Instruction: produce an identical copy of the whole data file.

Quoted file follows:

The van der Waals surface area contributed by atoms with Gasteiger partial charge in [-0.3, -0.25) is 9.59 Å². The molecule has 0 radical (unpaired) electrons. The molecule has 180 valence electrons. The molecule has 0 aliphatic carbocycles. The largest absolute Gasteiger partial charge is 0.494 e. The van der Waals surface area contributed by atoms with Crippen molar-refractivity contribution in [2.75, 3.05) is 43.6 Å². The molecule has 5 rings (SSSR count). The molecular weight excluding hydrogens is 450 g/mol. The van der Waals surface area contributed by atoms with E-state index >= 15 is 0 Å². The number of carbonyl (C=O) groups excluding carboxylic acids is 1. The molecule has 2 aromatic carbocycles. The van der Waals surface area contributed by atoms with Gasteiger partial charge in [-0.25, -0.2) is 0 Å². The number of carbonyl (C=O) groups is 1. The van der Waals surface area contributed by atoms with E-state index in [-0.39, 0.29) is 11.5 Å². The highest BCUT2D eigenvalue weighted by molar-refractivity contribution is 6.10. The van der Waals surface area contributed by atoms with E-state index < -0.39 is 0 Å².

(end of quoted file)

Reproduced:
The van der Waals surface area contributed by atoms with Gasteiger partial charge in [-0.3, -0.25) is 9.59 Å². The molecule has 0 radical (unpaired) electrons. The molecule has 180 valence electrons. The molecule has 0 aliphatic carbocycles. The largest absolute Gasteiger partial charge is 0.494 e. The van der Waals surface area contributed by atoms with Crippen molar-refractivity contribution in [2.75, 3.05) is 43.6 Å². The molecule has 5 rings (SSSR count). The molecular weight excluding hydrogens is 450 g/mol. The van der Waals surface area contributed by atoms with E-state index >= 15 is 0 Å². The number of carbonyl (C=O) groups excluding carboxylic acids is 1. The molecule has 2 aromatic carbocycles. The van der Waals surface area contributed by atoms with Gasteiger partial charge in [-0.25, -0.2) is 0 Å². The number of carbonyl (C=O) groups is 1. The van der Waals surface area contributed by atoms with E-state index in [-0.39, 0.29) is 11.5 Å². The highest BCUT2D eigenvalue weighted by molar-refractivity contribution is 6.10. The van der Waals surface area contributed by atoms with E-state index < -0.39 is 0 Å².